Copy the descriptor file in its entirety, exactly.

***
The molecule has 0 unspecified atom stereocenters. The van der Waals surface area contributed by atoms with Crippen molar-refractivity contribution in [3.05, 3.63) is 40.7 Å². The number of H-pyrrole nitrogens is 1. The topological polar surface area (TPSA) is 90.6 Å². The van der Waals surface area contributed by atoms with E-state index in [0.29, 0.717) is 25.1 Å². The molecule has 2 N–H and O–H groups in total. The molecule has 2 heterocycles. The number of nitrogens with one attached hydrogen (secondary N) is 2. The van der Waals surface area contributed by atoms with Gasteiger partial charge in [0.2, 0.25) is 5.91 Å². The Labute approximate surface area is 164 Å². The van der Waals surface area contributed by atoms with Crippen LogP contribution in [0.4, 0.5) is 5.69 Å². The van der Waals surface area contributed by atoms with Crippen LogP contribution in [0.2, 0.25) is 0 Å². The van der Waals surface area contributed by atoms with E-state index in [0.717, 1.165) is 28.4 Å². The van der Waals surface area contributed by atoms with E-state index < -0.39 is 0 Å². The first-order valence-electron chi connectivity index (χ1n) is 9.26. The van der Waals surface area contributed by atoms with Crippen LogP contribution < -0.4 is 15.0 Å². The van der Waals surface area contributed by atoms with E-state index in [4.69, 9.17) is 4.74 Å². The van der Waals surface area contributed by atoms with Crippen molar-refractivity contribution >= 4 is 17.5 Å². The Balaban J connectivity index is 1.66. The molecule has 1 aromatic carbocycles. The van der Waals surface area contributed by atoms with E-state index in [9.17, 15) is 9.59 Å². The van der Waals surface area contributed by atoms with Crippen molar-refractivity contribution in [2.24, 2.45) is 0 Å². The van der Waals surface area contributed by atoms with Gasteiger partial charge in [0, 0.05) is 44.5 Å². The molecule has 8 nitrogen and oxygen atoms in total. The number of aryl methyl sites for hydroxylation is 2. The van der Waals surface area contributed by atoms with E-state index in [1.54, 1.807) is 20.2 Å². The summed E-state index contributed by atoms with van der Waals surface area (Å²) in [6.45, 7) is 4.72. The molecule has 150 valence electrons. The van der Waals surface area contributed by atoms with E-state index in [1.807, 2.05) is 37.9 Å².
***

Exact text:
The molecule has 0 unspecified atom stereocenters. The van der Waals surface area contributed by atoms with Crippen molar-refractivity contribution in [3.05, 3.63) is 40.7 Å². The number of H-pyrrole nitrogens is 1. The topological polar surface area (TPSA) is 90.6 Å². The van der Waals surface area contributed by atoms with E-state index in [0.29, 0.717) is 25.1 Å². The molecule has 2 N–H and O–H groups in total. The molecule has 2 heterocycles. The number of nitrogens with one attached hydrogen (secondary N) is 2. The van der Waals surface area contributed by atoms with Gasteiger partial charge in [0.2, 0.25) is 5.91 Å². The Labute approximate surface area is 164 Å². The van der Waals surface area contributed by atoms with Crippen LogP contribution in [0.4, 0.5) is 5.69 Å². The van der Waals surface area contributed by atoms with Crippen LogP contribution in [0.2, 0.25) is 0 Å². The van der Waals surface area contributed by atoms with E-state index in [0.717, 1.165) is 28.4 Å². The van der Waals surface area contributed by atoms with E-state index < -0.39 is 0 Å². The first-order valence-electron chi connectivity index (χ1n) is 9.26. The van der Waals surface area contributed by atoms with Crippen LogP contribution < -0.4 is 15.0 Å². The van der Waals surface area contributed by atoms with E-state index in [4.69, 9.17) is 4.74 Å². The van der Waals surface area contributed by atoms with Crippen molar-refractivity contribution >= 4 is 17.5 Å². The Balaban J connectivity index is 1.66. The molecule has 1 aromatic carbocycles. The van der Waals surface area contributed by atoms with E-state index in [9.17, 15) is 9.59 Å². The van der Waals surface area contributed by atoms with Crippen molar-refractivity contribution in [2.24, 2.45) is 0 Å². The van der Waals surface area contributed by atoms with Gasteiger partial charge in [0, 0.05) is 44.5 Å². The molecule has 8 nitrogen and oxygen atoms in total. The number of aryl methyl sites for hydroxylation is 2. The van der Waals surface area contributed by atoms with E-state index in [1.54, 1.807) is 20.2 Å². The summed E-state index contributed by atoms with van der Waals surface area (Å²) in [6.45, 7) is 4.72. The molecule has 150 valence electrons. The van der Waals surface area contributed by atoms with E-state index in [1.807, 2.05) is 37.9 Å².